7 Tips to Consider for Long Road Trips

One of the best uses for a car is for taking long road trips. Whether it’s a weekend away or an extended holiday, road trips are a perfect way to get out of the city and explore your surrounds. When planning for a long drive, it’s best to be prepared, that’s why we’ve compiled a list of tips for you to consider before setting off on your journey.

1. Map out your trip.

This may seem like an obvious tip, but many people underestimate how important it really is. Mapping out your trip means more than typing in your destination into Google Maps. It means deciding on the best route to get to where you’re going. Some cars are better suited to certain trails. For example, if you have a small, old car, you might want to avoid routes which involve dirt roads. Check the status of the route you’re taking, and consider the stops you want to make along the way. This includes stopping in cities, towns or at landmarks for an extra bit of sightseeing, as well as food stops. You’ll enjoy your road trip a lot more on a full stomach, so plan ahead.

2. Schedule your trip.

Whilst spontaneity is fun, sometimes it’s a good idea to schedule your road trip, especially if you have a limited amount of time and a lot of things you want to do. Think about all the places you want to see and ensure you leave a lot of time to visit them. It’s no fun when you have to rush yourself to do the next thing, so decide realistically how much time you want to spend in each different place. Leaving an ample amount of time will let you be spontaneous once you’re there!

3. Know where the petrol stations are.

The last thing you want is to be stranded in the middle of nowhere with an empty tank, that’s why it’s a good idea to map out the petrol stations along the way so that when your tank is on the emptier side, you know exactly at which station you can refuel at. A lot of people need to call for help when they have a gas shortage, so avoid the extra costs (and potential damage to your car by trying to drive on an empty tank) by knowing where the stations are. Often these stations will also have someone who can help with minor car problems, which may happen during your trip.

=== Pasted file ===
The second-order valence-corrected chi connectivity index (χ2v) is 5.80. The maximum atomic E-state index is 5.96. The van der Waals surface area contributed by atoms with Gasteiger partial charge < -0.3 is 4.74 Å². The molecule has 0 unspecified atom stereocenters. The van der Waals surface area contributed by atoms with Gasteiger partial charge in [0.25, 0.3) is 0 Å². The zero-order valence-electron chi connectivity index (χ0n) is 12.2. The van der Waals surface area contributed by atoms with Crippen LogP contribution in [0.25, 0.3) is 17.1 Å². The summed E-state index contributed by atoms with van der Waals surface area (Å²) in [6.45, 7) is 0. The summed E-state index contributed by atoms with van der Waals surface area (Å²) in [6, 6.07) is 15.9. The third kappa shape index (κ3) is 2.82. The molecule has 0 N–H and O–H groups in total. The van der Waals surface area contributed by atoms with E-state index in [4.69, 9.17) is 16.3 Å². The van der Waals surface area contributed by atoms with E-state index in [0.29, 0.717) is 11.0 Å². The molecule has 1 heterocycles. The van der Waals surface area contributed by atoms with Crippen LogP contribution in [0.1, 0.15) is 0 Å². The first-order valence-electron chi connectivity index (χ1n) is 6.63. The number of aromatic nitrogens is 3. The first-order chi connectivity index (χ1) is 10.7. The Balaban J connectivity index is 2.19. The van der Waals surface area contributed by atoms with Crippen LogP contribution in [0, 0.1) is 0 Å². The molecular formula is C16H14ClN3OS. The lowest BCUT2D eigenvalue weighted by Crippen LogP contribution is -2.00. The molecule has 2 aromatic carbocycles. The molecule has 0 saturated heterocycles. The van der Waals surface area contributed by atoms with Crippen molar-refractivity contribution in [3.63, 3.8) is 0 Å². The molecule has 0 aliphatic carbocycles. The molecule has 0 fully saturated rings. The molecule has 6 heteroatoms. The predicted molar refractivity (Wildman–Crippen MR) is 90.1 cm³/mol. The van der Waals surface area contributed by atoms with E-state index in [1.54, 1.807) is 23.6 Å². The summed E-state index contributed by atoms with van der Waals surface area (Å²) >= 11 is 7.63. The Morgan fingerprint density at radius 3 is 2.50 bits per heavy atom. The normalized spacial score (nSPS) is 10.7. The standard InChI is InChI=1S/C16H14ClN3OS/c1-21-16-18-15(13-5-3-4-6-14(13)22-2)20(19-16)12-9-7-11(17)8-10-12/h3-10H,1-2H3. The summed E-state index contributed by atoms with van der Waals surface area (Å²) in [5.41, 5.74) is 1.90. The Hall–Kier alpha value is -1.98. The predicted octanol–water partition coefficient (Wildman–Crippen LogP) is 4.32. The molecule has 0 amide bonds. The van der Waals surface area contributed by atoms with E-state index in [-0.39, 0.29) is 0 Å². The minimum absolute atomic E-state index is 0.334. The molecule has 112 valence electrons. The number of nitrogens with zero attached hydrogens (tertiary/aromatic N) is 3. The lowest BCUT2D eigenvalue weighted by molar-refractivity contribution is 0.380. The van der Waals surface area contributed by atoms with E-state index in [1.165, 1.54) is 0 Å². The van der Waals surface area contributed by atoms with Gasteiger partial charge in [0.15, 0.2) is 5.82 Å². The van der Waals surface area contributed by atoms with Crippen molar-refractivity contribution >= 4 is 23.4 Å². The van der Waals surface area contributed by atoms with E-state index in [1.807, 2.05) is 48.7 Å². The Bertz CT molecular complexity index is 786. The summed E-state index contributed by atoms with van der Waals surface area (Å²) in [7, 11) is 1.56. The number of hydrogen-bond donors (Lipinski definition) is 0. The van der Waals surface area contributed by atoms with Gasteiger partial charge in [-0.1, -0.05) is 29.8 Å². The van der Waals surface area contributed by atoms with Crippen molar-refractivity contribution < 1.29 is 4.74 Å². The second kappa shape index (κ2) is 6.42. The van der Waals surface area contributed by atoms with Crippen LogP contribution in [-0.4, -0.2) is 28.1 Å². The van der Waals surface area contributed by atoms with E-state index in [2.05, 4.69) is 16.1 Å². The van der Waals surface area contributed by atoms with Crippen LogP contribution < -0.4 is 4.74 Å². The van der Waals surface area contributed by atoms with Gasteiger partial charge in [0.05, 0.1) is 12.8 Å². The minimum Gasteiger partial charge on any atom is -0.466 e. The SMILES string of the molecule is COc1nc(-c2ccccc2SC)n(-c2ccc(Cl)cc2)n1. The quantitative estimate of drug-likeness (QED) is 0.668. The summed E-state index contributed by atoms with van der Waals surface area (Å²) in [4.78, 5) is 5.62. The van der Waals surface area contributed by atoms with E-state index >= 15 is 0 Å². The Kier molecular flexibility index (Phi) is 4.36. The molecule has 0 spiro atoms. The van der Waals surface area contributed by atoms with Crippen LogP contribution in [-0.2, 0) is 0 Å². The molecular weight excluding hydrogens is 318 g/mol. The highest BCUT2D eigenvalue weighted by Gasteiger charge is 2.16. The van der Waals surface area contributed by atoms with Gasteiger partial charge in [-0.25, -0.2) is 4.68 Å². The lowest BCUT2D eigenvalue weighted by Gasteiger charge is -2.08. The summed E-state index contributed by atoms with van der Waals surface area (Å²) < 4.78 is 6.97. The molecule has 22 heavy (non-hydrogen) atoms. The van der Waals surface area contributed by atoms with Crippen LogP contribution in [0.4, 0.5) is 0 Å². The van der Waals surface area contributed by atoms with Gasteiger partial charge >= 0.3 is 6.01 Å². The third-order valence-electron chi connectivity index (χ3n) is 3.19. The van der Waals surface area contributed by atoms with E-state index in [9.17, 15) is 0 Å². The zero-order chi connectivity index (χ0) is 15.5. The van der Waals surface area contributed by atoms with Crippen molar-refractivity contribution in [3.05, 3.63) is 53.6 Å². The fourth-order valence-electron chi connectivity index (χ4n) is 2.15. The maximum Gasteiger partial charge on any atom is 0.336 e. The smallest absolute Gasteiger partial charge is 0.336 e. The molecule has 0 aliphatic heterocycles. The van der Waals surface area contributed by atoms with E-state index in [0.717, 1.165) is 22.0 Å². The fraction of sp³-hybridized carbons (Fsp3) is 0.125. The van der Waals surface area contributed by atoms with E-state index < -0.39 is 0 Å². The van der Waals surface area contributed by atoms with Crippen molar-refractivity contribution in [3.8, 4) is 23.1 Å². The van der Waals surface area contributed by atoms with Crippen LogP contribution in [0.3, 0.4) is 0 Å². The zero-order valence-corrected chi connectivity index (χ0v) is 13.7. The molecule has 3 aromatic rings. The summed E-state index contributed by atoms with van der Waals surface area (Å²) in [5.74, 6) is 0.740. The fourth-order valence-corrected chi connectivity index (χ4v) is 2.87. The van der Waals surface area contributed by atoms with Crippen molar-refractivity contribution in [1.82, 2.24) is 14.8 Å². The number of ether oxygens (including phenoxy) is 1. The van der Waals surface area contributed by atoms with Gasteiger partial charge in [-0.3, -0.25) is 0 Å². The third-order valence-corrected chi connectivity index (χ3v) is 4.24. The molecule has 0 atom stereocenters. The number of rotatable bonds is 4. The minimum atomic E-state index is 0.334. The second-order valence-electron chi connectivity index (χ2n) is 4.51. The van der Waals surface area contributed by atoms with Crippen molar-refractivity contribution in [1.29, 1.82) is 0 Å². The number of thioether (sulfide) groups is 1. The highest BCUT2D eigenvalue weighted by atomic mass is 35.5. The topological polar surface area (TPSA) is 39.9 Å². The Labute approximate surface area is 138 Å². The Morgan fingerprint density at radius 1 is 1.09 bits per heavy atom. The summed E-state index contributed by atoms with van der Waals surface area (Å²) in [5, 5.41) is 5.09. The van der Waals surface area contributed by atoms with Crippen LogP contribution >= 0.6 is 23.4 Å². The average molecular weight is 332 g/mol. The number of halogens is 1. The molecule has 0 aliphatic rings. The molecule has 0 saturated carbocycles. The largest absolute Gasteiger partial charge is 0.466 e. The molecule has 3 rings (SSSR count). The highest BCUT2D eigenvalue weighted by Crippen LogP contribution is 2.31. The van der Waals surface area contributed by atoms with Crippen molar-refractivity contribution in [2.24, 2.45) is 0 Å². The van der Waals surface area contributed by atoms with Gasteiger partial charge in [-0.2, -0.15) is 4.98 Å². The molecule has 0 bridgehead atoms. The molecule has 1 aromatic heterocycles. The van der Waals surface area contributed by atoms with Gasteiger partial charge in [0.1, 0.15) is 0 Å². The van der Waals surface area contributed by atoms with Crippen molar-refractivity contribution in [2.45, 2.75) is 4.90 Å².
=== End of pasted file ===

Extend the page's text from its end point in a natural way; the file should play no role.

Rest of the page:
4. Check the weather.

The weather in Australia is temperamental and unpredictable. Even if you’re doing a summer road trip, you shouldn’t pack only expecting blue skies, as anything can happen. No matter the season, pack for all types of weather – rain, wind, and sunshine. Checking the weather beforehand should give you an indication as to what kinds of temperatures to expect, but pack an extra jacket and warm socks just to be safe. This is especially important if you’re going camping and will be exposed to the elements most of the time.

5. Carry enough food and water.

You don’t have to completely rely on roadside cafés for food, especially if you’re more health conscious, as most of these roadside outlets will serve fast food. On top of that, they’ll be more expensive than the cafés you find in cities. Try to carry some home-cooked food and snacks so you’re feeling good for the duration of your trip. If you’re going camping, try to get all your groceries at your local supermarket before heading out, as you probably won’t know where the closest supermarket to your campsite will be, or whether it’ll be affordable. Water is especially important to pack beforehand, especially if you’re going to a remote area. At many campgrounds, the water isn’t safe to drink, so be sure to bring enough for your whole trip.

6. Carry sanitary items.

You’re usually more likely to get sick or injured when you’re on a trip in an unfamiliar environment. That’s why it’s a good idea to keep a bag of sanitary products handy, such as hand sanitiser, band aids and a first aid kit, antiseptic sprays and insect repellant. It’s easy to forget these things, and a lot of people just trust that they won’t fall ill while they’re away, but reality points to the opposite. Being prepared in case of illness or injury will help prevent a lot of discomfort down the track.

7. Have some entertainment ready.

If you have an old car, chances are, you may not have the newest entertainment systems. That’s totally fine – you can work around this by buying speakers and preparing a road trip playlist. You may even want to download audiobooks or podcasts to keep everyone in the car awake and entertained – especially the driver. Even if you’re in a group, people get tired of talking, so it’s good to have backup. If you’re going camping, think about bringing a card deck or small games for everyone to play once you get to your destination.

Is your car too old for travelling? Think about selling your old car for cash.